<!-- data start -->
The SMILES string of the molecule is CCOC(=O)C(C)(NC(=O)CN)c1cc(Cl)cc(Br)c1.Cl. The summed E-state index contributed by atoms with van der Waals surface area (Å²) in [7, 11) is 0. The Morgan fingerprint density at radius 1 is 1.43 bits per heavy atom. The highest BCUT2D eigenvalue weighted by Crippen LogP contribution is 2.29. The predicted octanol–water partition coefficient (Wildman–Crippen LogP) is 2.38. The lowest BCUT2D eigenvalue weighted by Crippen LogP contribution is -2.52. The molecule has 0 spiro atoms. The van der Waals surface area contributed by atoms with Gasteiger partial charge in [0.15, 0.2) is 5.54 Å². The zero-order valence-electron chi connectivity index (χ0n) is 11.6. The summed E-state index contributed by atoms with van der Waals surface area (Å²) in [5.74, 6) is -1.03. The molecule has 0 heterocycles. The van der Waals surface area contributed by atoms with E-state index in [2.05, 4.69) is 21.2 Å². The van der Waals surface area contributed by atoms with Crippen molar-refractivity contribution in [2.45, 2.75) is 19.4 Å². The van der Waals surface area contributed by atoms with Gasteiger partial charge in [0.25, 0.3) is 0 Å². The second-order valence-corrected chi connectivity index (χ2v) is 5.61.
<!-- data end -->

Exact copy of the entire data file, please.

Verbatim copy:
The SMILES string of the molecule is CCOC(=O)C(C)(NC(=O)CN)c1cc(Cl)cc(Br)c1.Cl. The summed E-state index contributed by atoms with van der Waals surface area (Å²) in [7, 11) is 0. The Morgan fingerprint density at radius 1 is 1.43 bits per heavy atom. The highest BCUT2D eigenvalue weighted by Crippen LogP contribution is 2.29. The predicted octanol–water partition coefficient (Wildman–Crippen LogP) is 2.38. The lowest BCUT2D eigenvalue weighted by Crippen LogP contribution is -2.52. The molecule has 0 spiro atoms. The van der Waals surface area contributed by atoms with Gasteiger partial charge in [0.15, 0.2) is 5.54 Å². The zero-order valence-electron chi connectivity index (χ0n) is 11.6. The summed E-state index contributed by atoms with van der Waals surface area (Å²) in [5.74, 6) is -1.03. The molecule has 0 heterocycles. The van der Waals surface area contributed by atoms with E-state index in [2.05, 4.69) is 21.2 Å². The van der Waals surface area contributed by atoms with Crippen molar-refractivity contribution in [2.45, 2.75) is 19.4 Å². The van der Waals surface area contributed by atoms with Gasteiger partial charge in [0.25, 0.3) is 0 Å². The second-order valence-corrected chi connectivity index (χ2v) is 5.61.